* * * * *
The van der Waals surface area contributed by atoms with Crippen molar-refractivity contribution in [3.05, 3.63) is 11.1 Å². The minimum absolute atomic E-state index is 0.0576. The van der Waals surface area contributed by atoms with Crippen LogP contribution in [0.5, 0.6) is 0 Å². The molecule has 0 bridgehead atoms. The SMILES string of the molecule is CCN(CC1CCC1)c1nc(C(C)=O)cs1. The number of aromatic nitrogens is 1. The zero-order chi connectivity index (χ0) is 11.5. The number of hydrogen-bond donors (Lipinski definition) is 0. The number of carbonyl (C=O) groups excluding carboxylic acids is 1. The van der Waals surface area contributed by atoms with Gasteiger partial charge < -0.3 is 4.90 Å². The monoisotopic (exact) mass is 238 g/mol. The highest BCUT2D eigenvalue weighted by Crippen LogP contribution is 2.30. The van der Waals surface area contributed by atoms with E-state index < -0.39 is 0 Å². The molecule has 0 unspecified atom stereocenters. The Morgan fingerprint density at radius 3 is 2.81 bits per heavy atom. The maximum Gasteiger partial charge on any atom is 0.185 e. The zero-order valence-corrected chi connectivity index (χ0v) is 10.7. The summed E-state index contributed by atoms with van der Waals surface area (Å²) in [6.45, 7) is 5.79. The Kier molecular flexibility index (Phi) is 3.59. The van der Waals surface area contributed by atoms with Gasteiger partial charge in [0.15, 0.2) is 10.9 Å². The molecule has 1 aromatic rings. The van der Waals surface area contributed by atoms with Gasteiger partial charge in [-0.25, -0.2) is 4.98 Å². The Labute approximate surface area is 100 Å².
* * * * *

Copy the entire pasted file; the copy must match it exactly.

The van der Waals surface area contributed by atoms with Crippen molar-refractivity contribution in [3.05, 3.63) is 11.1 Å². The minimum absolute atomic E-state index is 0.0576. The van der Waals surface area contributed by atoms with Crippen LogP contribution in [0.5, 0.6) is 0 Å². The molecule has 0 bridgehead atoms. The SMILES string of the molecule is CCN(CC1CCC1)c1nc(C(C)=O)cs1. The number of aromatic nitrogens is 1. The zero-order chi connectivity index (χ0) is 11.5. The number of hydrogen-bond donors (Lipinski definition) is 0. The number of carbonyl (C=O) groups excluding carboxylic acids is 1. The van der Waals surface area contributed by atoms with Gasteiger partial charge < -0.3 is 4.90 Å². The monoisotopic (exact) mass is 238 g/mol. The highest BCUT2D eigenvalue weighted by Crippen LogP contribution is 2.30. The van der Waals surface area contributed by atoms with E-state index < -0.39 is 0 Å². The molecule has 0 unspecified atom stereocenters. The Morgan fingerprint density at radius 3 is 2.81 bits per heavy atom. The maximum Gasteiger partial charge on any atom is 0.185 e. The zero-order valence-corrected chi connectivity index (χ0v) is 10.7. The summed E-state index contributed by atoms with van der Waals surface area (Å²) in [6.45, 7) is 5.79. The Kier molecular flexibility index (Phi) is 3.59. The van der Waals surface area contributed by atoms with Gasteiger partial charge in [0.15, 0.2) is 10.9 Å². The molecule has 1 aromatic rings. The van der Waals surface area contributed by atoms with Gasteiger partial charge in [-0.25, -0.2) is 4.98 Å². The Labute approximate surface area is 100 Å².